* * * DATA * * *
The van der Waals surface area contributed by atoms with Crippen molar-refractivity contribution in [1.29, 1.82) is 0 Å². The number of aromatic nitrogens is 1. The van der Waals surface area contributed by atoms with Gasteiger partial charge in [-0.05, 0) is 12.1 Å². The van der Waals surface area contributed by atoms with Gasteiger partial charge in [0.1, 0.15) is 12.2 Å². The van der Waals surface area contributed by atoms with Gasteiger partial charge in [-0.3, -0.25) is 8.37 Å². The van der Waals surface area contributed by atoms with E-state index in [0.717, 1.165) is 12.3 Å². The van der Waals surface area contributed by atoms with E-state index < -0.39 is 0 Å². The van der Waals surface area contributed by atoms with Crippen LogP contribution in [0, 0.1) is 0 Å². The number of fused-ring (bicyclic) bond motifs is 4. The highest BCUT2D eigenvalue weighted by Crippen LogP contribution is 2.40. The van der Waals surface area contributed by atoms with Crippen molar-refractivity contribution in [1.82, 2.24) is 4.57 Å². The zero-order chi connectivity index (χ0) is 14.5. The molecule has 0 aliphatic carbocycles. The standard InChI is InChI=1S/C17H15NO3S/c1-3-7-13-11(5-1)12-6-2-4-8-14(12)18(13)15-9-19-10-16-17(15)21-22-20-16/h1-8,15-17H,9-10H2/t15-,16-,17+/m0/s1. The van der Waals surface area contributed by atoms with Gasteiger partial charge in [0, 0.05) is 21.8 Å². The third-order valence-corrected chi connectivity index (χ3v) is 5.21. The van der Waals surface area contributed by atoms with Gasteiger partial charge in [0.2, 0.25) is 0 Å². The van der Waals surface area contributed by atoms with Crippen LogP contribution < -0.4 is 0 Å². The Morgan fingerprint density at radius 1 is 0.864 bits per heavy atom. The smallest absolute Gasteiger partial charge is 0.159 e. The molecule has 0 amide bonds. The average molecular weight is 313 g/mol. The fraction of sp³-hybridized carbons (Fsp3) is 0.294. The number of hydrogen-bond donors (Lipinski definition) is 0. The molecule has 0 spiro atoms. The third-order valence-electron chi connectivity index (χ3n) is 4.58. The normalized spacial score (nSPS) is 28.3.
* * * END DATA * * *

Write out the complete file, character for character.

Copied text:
The van der Waals surface area contributed by atoms with Crippen molar-refractivity contribution in [1.29, 1.82) is 0 Å². The number of aromatic nitrogens is 1. The van der Waals surface area contributed by atoms with Gasteiger partial charge in [-0.05, 0) is 12.1 Å². The van der Waals surface area contributed by atoms with Gasteiger partial charge in [0.1, 0.15) is 12.2 Å². The van der Waals surface area contributed by atoms with Gasteiger partial charge in [-0.3, -0.25) is 8.37 Å². The van der Waals surface area contributed by atoms with E-state index in [0.717, 1.165) is 12.3 Å². The van der Waals surface area contributed by atoms with E-state index < -0.39 is 0 Å². The van der Waals surface area contributed by atoms with Crippen LogP contribution in [0, 0.1) is 0 Å². The number of fused-ring (bicyclic) bond motifs is 4. The highest BCUT2D eigenvalue weighted by Crippen LogP contribution is 2.40. The van der Waals surface area contributed by atoms with Crippen molar-refractivity contribution in [1.82, 2.24) is 4.57 Å². The zero-order chi connectivity index (χ0) is 14.5. The molecule has 0 aliphatic carbocycles. The standard InChI is InChI=1S/C17H15NO3S/c1-3-7-13-11(5-1)12-6-2-4-8-14(12)18(13)15-9-19-10-16-17(15)21-22-20-16/h1-8,15-17H,9-10H2/t15-,16-,17+/m0/s1. The van der Waals surface area contributed by atoms with Gasteiger partial charge in [0, 0.05) is 21.8 Å². The third-order valence-corrected chi connectivity index (χ3v) is 5.21. The van der Waals surface area contributed by atoms with Gasteiger partial charge in [0.2, 0.25) is 0 Å². The van der Waals surface area contributed by atoms with Crippen LogP contribution < -0.4 is 0 Å². The Morgan fingerprint density at radius 1 is 0.864 bits per heavy atom. The smallest absolute Gasteiger partial charge is 0.159 e. The molecule has 0 amide bonds. The average molecular weight is 313 g/mol. The fraction of sp³-hybridized carbons (Fsp3) is 0.294. The number of hydrogen-bond donors (Lipinski definition) is 0. The molecule has 0 spiro atoms. The third-order valence-electron chi connectivity index (χ3n) is 4.58. The normalized spacial score (nSPS) is 28.3.